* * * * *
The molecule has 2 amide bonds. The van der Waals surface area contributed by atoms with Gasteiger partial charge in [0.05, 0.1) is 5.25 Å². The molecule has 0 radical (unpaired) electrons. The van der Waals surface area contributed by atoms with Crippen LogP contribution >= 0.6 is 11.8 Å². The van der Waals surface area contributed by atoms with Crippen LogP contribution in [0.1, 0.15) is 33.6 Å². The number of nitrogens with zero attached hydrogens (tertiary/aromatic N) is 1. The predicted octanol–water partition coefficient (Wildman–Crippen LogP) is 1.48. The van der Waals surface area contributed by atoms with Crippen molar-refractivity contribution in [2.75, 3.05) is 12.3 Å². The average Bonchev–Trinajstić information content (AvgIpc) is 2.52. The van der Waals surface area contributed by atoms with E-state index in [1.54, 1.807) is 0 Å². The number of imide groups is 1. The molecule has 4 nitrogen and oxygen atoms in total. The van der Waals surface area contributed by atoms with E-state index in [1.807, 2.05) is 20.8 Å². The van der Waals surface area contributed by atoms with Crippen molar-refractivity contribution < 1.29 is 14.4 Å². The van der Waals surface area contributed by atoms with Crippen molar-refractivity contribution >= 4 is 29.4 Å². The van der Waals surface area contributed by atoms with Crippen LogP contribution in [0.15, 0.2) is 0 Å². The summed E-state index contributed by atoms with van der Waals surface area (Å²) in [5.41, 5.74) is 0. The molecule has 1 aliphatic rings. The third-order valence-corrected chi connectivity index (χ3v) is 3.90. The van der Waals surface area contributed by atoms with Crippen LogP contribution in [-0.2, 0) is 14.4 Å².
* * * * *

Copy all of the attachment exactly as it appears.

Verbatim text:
The molecule has 2 amide bonds. The van der Waals surface area contributed by atoms with Gasteiger partial charge in [0.05, 0.1) is 5.25 Å². The molecule has 0 radical (unpaired) electrons. The van der Waals surface area contributed by atoms with Crippen LogP contribution >= 0.6 is 11.8 Å². The van der Waals surface area contributed by atoms with Crippen LogP contribution in [0.1, 0.15) is 33.6 Å². The number of nitrogens with zero attached hydrogens (tertiary/aromatic N) is 1. The predicted octanol–water partition coefficient (Wildman–Crippen LogP) is 1.48. The van der Waals surface area contributed by atoms with Crippen molar-refractivity contribution in [2.75, 3.05) is 12.3 Å². The average Bonchev–Trinajstić information content (AvgIpc) is 2.52. The van der Waals surface area contributed by atoms with E-state index in [1.54, 1.807) is 0 Å². The number of imide groups is 1. The molecule has 4 nitrogen and oxygen atoms in total. The van der Waals surface area contributed by atoms with E-state index in [1.807, 2.05) is 20.8 Å². The van der Waals surface area contributed by atoms with Crippen molar-refractivity contribution < 1.29 is 14.4 Å². The van der Waals surface area contributed by atoms with Crippen molar-refractivity contribution >= 4 is 29.4 Å². The van der Waals surface area contributed by atoms with Crippen LogP contribution in [0.15, 0.2) is 0 Å². The summed E-state index contributed by atoms with van der Waals surface area (Å²) in [5.41, 5.74) is 0. The molecule has 1 aliphatic rings. The third-order valence-corrected chi connectivity index (χ3v) is 3.90. The van der Waals surface area contributed by atoms with Crippen LogP contribution in [-0.2, 0) is 14.4 Å².